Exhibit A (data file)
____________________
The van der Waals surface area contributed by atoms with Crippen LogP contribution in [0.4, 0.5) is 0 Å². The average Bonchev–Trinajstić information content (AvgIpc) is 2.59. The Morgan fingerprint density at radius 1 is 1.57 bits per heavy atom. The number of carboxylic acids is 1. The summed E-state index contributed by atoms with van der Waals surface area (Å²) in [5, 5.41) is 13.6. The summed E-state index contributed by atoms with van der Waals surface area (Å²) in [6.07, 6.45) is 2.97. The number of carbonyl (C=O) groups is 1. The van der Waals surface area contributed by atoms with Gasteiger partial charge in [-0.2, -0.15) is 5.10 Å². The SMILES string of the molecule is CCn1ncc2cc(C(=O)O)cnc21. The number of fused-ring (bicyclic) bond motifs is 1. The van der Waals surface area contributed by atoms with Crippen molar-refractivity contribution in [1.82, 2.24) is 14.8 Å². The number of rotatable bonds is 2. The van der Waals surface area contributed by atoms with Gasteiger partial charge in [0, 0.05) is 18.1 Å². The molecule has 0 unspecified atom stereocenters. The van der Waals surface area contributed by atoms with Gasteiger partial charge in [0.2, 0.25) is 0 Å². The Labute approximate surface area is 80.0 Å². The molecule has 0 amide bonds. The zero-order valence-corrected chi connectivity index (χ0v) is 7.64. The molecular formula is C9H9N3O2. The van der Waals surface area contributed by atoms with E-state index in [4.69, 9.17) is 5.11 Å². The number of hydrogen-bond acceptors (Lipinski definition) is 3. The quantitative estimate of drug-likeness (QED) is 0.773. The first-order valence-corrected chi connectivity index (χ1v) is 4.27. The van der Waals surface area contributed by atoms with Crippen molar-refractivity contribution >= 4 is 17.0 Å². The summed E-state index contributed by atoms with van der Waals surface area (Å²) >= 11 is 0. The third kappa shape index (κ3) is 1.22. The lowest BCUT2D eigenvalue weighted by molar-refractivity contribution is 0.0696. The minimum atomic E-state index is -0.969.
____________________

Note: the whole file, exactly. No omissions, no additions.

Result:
The van der Waals surface area contributed by atoms with Crippen LogP contribution in [0.4, 0.5) is 0 Å². The average Bonchev–Trinajstić information content (AvgIpc) is 2.59. The Morgan fingerprint density at radius 1 is 1.57 bits per heavy atom. The number of carboxylic acids is 1. The summed E-state index contributed by atoms with van der Waals surface area (Å²) in [5, 5.41) is 13.6. The summed E-state index contributed by atoms with van der Waals surface area (Å²) in [6.07, 6.45) is 2.97. The number of carbonyl (C=O) groups is 1. The van der Waals surface area contributed by atoms with Gasteiger partial charge in [-0.2, -0.15) is 5.10 Å². The SMILES string of the molecule is CCn1ncc2cc(C(=O)O)cnc21. The number of fused-ring (bicyclic) bond motifs is 1. The van der Waals surface area contributed by atoms with Crippen molar-refractivity contribution in [1.82, 2.24) is 14.8 Å². The number of rotatable bonds is 2. The van der Waals surface area contributed by atoms with Gasteiger partial charge in [0, 0.05) is 18.1 Å². The molecule has 0 unspecified atom stereocenters. The van der Waals surface area contributed by atoms with Gasteiger partial charge in [0.2, 0.25) is 0 Å². The Labute approximate surface area is 80.0 Å². The molecule has 0 amide bonds. The zero-order valence-corrected chi connectivity index (χ0v) is 7.64. The molecular formula is C9H9N3O2. The van der Waals surface area contributed by atoms with E-state index in [4.69, 9.17) is 5.11 Å². The number of hydrogen-bond acceptors (Lipinski definition) is 3. The quantitative estimate of drug-likeness (QED) is 0.773. The first-order valence-corrected chi connectivity index (χ1v) is 4.27. The van der Waals surface area contributed by atoms with Crippen molar-refractivity contribution >= 4 is 17.0 Å². The summed E-state index contributed by atoms with van der Waals surface area (Å²) >= 11 is 0. The third kappa shape index (κ3) is 1.22. The lowest BCUT2D eigenvalue weighted by molar-refractivity contribution is 0.0696. The minimum atomic E-state index is -0.969.